20 March 2020

On March 20, 2003, the United States of America and the United Kingdom led an illegal war on the Republic of Iraq, resulting in a devastating occupation and annihilation of the country. Seventeen years have passed since the invasion, but for the Iraqi people, it has now been seventeen years of unfulfilled promises, destruction, death, violations and hardship. As Archbishop Desmond Tutu noted, “the immorality of the United States and Great Britain’s decision to invade Iraq in 2003, premised on the lie that Iraq possessed weapons of mass destruction, has destabilized and polarized the world to a greater extent than any other conflict in history.”[1]

Geneva International Centre for Justice (GICJ) hereby demands the creation of an independent, international tribunal to investigate and prosecute those leaders responsible for (i) the illegal war in Iraq, and (ii) crimes committed during the occupation, including crimes against humanity and war crimes. We demand a fair and impartial tribunal, constituted under international law, that will weigh responsibility and provide much needed accountability for the grave crimes committed by the invading countries, including but not limited to the crime of aggression.

Accountability for the Crime of Aggression

The Nuremberg Tribunal declared that, “The initiation of a war of aggression is not only an international crime; it is the supreme international crime.” The US and UK-led invasion of Iraq was an unlawful war of aggression. International violence between states is prohibited by the Charter unless it is authorized by the United Nations Security Council or committed in self-defence. In addition, the prohibition against aggression is a jus cogens norm of international law, inalienable, and which all countries are required to support and sustain. This norm finds life not only in the Charter, but also in the Nuremberg Charter, the Tokyo Charter and the Kellogg-Briand Pact.

By failing to hold the aggressors accountable under law, the international community choose anarchy over the rule of law, and a Darwinian state of nature over collective security. We are now walking the path of a lawless world. When leaders of countries commit international crimes with impunity, rule of law irreparably suffers, leading to the destruction of democratic values, and the end to human rights. Our world is far less safe today than it was prior to the Iraq War, and democracies are far more fragile than could ever have been imagined.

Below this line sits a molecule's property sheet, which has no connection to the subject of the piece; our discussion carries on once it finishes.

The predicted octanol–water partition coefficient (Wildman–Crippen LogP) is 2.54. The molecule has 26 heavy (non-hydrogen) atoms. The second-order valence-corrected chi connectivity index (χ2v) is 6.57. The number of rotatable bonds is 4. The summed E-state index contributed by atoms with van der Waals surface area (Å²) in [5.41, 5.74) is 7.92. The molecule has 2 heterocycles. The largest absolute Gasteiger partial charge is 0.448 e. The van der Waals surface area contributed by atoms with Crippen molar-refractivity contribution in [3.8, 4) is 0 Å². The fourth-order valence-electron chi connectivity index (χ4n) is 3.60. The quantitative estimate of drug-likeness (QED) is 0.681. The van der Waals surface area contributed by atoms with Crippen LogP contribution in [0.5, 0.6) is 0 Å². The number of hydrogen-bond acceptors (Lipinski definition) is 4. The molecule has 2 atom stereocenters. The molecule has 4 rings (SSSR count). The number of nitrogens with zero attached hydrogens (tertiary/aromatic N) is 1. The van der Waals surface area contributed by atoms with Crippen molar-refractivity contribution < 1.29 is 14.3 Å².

We have no choice but to end this impunity. And the way to achieve this is through the rule of law. Accordingly, we call for the creation of an impartial and international tribunal that can adjudicate the crimes of the Iraq War and restore justice at the international stage.

In addition to the crime of aggression, the international tribunal must also analyse the crimes committed by invaders and occupiers. Many of the violations and effects resulting from the invasion and occupation are well known and have been documented by GICJ and other NGOs and human rights bodies, but the full scale of the destruction, loss of life and suffering of the Iraqi population will never be truly known. Taken together, the war against Iraq and the subsequent occupation has been responsible for countless violations of international law, international human rights law, and international humanitarian law, including, inter alia, violations of the Hague Regulations on Land Warfare, the 1949 Geneva Conventions and its 1977 Protocols, the International Covenant on Civil and Political Rights, various provisions of the UN Charter, the Convention on the Rights of the Child, and the Convention Against Torture and other Inhuman or Degrading Treatment of Punishment.

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[1] Desmond Tutu (2012), Why I had no choice but to spurn Tony Blair: http://www.guardian.co.uk/commentisfree/2012/sep/02/desmond-tutu-tony-blair-iraq



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